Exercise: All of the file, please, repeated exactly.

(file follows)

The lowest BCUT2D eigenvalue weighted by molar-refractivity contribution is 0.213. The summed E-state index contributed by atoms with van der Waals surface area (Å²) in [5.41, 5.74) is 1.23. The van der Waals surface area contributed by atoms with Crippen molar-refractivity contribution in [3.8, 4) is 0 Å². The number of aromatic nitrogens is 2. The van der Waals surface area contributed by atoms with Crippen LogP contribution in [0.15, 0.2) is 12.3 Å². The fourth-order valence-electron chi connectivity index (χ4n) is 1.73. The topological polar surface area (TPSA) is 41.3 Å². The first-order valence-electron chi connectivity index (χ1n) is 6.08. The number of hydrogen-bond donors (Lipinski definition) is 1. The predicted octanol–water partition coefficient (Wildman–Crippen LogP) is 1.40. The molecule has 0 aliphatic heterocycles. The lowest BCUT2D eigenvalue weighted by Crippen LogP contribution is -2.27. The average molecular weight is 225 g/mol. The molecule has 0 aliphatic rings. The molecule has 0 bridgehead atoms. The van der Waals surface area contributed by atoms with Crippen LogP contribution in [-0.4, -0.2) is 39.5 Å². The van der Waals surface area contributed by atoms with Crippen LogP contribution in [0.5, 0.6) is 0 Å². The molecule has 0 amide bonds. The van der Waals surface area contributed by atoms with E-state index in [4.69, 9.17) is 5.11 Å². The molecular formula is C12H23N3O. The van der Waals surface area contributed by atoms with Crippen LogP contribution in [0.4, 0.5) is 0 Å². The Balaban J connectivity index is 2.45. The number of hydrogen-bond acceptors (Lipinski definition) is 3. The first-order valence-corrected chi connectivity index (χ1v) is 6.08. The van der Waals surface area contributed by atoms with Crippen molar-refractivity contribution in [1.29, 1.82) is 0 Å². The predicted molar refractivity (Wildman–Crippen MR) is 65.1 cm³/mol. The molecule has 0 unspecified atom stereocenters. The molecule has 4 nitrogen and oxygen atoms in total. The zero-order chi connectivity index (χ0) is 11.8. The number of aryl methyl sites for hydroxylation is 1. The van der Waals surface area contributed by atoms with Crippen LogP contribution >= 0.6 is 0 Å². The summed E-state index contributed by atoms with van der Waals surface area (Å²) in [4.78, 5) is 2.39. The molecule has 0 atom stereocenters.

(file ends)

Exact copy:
The lowest BCUT2D eigenvalue weighted by molar-refractivity contribution is 0.213. The summed E-state index contributed by atoms with van der Waals surface area (Å²) in [5.41, 5.74) is 1.23. The van der Waals surface area contributed by atoms with Crippen molar-refractivity contribution in [3.8, 4) is 0 Å². The number of aromatic nitrogens is 2. The van der Waals surface area contributed by atoms with Crippen LogP contribution in [0.15, 0.2) is 12.3 Å². The fourth-order valence-electron chi connectivity index (χ4n) is 1.73. The topological polar surface area (TPSA) is 41.3 Å². The first-order valence-electron chi connectivity index (χ1n) is 6.08. The number of hydrogen-bond donors (Lipinski definition) is 1. The predicted octanol–water partition coefficient (Wildman–Crippen LogP) is 1.40. The molecule has 0 aliphatic heterocycles. The lowest BCUT2D eigenvalue weighted by Crippen LogP contribution is -2.27. The average molecular weight is 225 g/mol. The molecule has 0 aliphatic rings. The molecule has 0 bridgehead atoms. The van der Waals surface area contributed by atoms with Crippen LogP contribution in [-0.4, -0.2) is 39.5 Å². The van der Waals surface area contributed by atoms with Crippen LogP contribution in [0.5, 0.6) is 0 Å². The molecule has 0 amide bonds. The van der Waals surface area contributed by atoms with E-state index in [4.69, 9.17) is 5.11 Å². The molecular formula is C12H23N3O. The van der Waals surface area contributed by atoms with Crippen LogP contribution in [0.4, 0.5) is 0 Å². The Balaban J connectivity index is 2.45. The number of hydrogen-bond acceptors (Lipinski definition) is 3. The first-order valence-corrected chi connectivity index (χ1v) is 6.08. The van der Waals surface area contributed by atoms with Crippen molar-refractivity contribution in [1.29, 1.82) is 0 Å². The predicted molar refractivity (Wildman–Crippen MR) is 65.1 cm³/mol. The molecule has 0 unspecified atom stereocenters. The molecule has 4 nitrogen and oxygen atoms in total. The zero-order chi connectivity index (χ0) is 11.8. The number of aryl methyl sites for hydroxylation is 1. The van der Waals surface area contributed by atoms with Crippen LogP contribution >= 0.6 is 0 Å². The summed E-state index contributed by atoms with van der Waals surface area (Å²) in [4.78, 5) is 2.39. The molecule has 0 atom stereocenters.